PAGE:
I recently read a post by someone lamenting the thanklessness a programmer gets. I once worked in IT where services are really considered a utility. No one calls the utility company unless there is a problem. Have you ever called your electric, phone, or gas company to thank them for the great service? I didn’t think so. This was my response:

Sounds like a bad environment. For a long time now, I’ve worked on teams where we are our own worse critic and where I’ve received more thank you emails than criticizing emails. That said, I don’t consider error reports to be criticizing emails. They are just that, a report of something which went wrong. Things always go wrong, not just in programming. In business and in life, something will always go wrong. How you respond to the wrong doing can largely influence your happiness as a human being.

Sometimes mind shift has to happen to really make this effective. Things like http://www.c2.com/cgi/wiki?EgolessProgramming can help you remember that you are not your code. Error reports mean that someone care about what you created and wants to help you make it better. That is awesome. I’d love much but maybe not too much of that kind of feedback.

When Reversing the Interview Process becomes How Would You Do Fun Things in C

My boss’s boss’s pals wrote this: http://blog.exodusintel.com/2012/09/18/reversing-the-interview-process/

Its a story about how someone was asked a crazy fun C question in an interview and how the new team decided to try it.

After reading this and discussing it with coworkers, I decided to try it and of course the first thing that came to my mind was a way to use tail recursion to do it.

 1 #include <stdio.h>
 3 int c;
 4 //auto func0 = [&] () -> int { c++; _strlen(s+1);};
 5 //auto funcn = [&] () -> int { return c; };
 6 int rs(char* s);
 7 int go(char* s) { c++; return rs(s+1); }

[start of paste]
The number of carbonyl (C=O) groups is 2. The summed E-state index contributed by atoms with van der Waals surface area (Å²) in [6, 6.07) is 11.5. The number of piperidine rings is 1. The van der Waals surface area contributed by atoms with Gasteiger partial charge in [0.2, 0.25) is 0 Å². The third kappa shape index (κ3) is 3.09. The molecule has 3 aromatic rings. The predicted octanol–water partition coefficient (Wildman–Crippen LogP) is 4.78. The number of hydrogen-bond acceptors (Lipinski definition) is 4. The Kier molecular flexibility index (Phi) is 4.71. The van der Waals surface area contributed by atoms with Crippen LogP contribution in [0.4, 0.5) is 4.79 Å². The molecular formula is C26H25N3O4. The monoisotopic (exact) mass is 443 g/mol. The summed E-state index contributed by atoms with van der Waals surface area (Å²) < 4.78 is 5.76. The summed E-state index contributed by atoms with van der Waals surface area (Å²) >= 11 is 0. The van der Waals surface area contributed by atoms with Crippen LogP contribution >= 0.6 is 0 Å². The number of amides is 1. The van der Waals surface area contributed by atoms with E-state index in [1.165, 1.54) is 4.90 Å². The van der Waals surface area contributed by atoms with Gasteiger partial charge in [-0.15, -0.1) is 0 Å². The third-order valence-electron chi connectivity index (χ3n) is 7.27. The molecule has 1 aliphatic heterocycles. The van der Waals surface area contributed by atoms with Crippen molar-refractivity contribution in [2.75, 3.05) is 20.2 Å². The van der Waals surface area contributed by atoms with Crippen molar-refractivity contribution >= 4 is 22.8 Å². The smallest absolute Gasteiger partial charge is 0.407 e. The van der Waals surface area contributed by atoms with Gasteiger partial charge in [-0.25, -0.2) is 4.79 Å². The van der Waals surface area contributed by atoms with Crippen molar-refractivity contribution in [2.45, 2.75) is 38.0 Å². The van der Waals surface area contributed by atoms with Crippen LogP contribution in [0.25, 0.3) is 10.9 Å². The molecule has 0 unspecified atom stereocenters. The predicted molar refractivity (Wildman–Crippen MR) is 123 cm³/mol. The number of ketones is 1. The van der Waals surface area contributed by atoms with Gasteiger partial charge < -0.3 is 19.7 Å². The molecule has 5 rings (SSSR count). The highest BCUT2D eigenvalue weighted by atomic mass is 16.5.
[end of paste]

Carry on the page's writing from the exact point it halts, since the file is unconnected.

8 int ret(char* s) { return c; }
 9 int rs(char* s) {
10     int (*func[2]) (char *s) = {ret,go};
11     char i = (*s>>7 | *s>>6 | *s>>5 | *s>>4 | 
        *s>>3 | *s>>2 | *s>>1) & 1;
12     return func[i](s);
13 }
14 int _strlen(char* s) {
15     c = 0;
16     return rs(s);
17 }
19 int main(int argc, char* argv[]) {
20     printf("_strlen(%s): %d\n", argv[1], 
21     return 0;
22 }

After writing it, I went and looked at the other fella solutions for the second time. I should also mention that I haven’t written C on the job in 11 years, and when I did then, it was one tiny program which was quickly replaced with perl. I have never been anything other than an intro beginner C programmer.

Things I noticed after going back is that my solution is somewhat similar to Brandon and Zef’s solution, but I think both my use of function pointers and bit shifting are more elementary. I’m still not sure about how some parts of their solution works.

Are Access Modifiers Antiquated?

I just wrote a rather lengthy reply to a Programmers StackExchange question which I’d summarize as “why are the types and or methods I want to extend often sealed in common Java and .NET frameworks and libraries?” Its actually titled “Why shouldn’t classes be designed to be ‘open’?’”

My reply is here:

Because they don’t know any better.

The original authors are probably clinging to a misunderstanding of SOLID principles which originated in a confused and complicated C++ world.

I hope you will notice that the ruby, python, and perl worlds don’t have the problems that the answers here claim to be the reason for sealing. Note that its orthogonal to dynamic typing. Access modifiers are easy to work in most (all?) languages. C++ fields can be mucked with by casting to some other type (C++ is more weak). Java and C# can use reflection. Access modifiers make things just difficult enough to prevent you from doing it unless you REALLY want to.

Sealing classes and marking any members private explicitly violates the principle that simple things should be simple and hard things should be possible. Suddenly things that should be simple, aren’t.

I’d encourage you to try to understand the viewpoint of the original authors. Much of it is from an academic idea of encapsulation that has never demonstrated absolute success in the real world. I’ve never seen a framework or library where some developer somewhere didn’t wish it worked slightly differently and didn’t have good reason to change it. There are two possibilities that may have plagued the original software developers which sealed and made members private.

1. Arrogance – they really did believe they were open for extension and closed for modification